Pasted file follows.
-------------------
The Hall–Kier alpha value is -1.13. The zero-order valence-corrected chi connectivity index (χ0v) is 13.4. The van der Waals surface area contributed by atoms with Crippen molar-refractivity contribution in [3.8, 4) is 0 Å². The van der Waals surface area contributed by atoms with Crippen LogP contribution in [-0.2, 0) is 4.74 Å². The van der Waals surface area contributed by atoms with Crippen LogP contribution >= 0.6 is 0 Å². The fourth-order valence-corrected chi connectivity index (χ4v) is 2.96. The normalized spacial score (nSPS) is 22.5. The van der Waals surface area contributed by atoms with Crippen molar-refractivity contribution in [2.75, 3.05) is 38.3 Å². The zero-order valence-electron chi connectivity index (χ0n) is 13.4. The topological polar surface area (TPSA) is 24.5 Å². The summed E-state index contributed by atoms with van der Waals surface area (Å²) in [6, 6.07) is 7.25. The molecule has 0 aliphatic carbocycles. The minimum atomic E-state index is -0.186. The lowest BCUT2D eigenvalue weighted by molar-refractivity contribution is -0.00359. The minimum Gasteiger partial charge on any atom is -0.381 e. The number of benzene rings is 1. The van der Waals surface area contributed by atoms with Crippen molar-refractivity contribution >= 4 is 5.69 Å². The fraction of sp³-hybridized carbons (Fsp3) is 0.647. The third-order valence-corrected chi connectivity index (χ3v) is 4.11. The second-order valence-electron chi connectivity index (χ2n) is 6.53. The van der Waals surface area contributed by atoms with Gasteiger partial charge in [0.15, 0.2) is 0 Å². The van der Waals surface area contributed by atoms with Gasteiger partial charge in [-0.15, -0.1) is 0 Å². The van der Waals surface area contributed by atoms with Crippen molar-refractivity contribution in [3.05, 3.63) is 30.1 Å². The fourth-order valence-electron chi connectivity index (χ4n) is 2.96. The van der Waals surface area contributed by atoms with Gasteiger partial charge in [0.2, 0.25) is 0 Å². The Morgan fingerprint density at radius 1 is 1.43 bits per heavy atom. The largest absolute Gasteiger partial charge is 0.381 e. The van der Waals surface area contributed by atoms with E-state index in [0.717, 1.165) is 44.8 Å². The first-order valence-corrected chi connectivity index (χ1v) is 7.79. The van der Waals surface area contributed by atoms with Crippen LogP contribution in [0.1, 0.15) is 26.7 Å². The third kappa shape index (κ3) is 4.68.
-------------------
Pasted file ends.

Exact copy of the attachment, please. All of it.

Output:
The Hall–Kier alpha value is -1.13. The zero-order valence-corrected chi connectivity index (χ0v) is 13.4. The van der Waals surface area contributed by atoms with Crippen molar-refractivity contribution in [3.8, 4) is 0 Å². The van der Waals surface area contributed by atoms with Crippen LogP contribution in [-0.2, 0) is 4.74 Å². The van der Waals surface area contributed by atoms with Crippen LogP contribution >= 0.6 is 0 Å². The fourth-order valence-corrected chi connectivity index (χ4v) is 2.96. The normalized spacial score (nSPS) is 22.5. The van der Waals surface area contributed by atoms with Crippen molar-refractivity contribution in [2.75, 3.05) is 38.3 Å². The zero-order valence-electron chi connectivity index (χ0n) is 13.4. The topological polar surface area (TPSA) is 24.5 Å². The summed E-state index contributed by atoms with van der Waals surface area (Å²) in [6, 6.07) is 7.25. The molecule has 0 aliphatic carbocycles. The minimum atomic E-state index is -0.186. The lowest BCUT2D eigenvalue weighted by molar-refractivity contribution is -0.00359. The minimum Gasteiger partial charge on any atom is -0.381 e. The number of benzene rings is 1. The van der Waals surface area contributed by atoms with Crippen molar-refractivity contribution >= 4 is 5.69 Å². The fraction of sp³-hybridized carbons (Fsp3) is 0.647. The third-order valence-corrected chi connectivity index (χ3v) is 4.11. The second-order valence-electron chi connectivity index (χ2n) is 6.53. The van der Waals surface area contributed by atoms with Gasteiger partial charge in [0.15, 0.2) is 0 Å². The van der Waals surface area contributed by atoms with Gasteiger partial charge in [-0.15, -0.1) is 0 Å². The van der Waals surface area contributed by atoms with Crippen molar-refractivity contribution in [3.05, 3.63) is 30.1 Å². The fourth-order valence-electron chi connectivity index (χ4n) is 2.96. The van der Waals surface area contributed by atoms with Gasteiger partial charge in [0.2, 0.25) is 0 Å². The Morgan fingerprint density at radius 1 is 1.43 bits per heavy atom. The largest absolute Gasteiger partial charge is 0.381 e. The van der Waals surface area contributed by atoms with E-state index in [0.717, 1.165) is 44.8 Å². The first-order valence-corrected chi connectivity index (χ1v) is 7.79. The van der Waals surface area contributed by atoms with Crippen LogP contribution in [0.1, 0.15) is 26.7 Å². The third kappa shape index (κ3) is 4.68.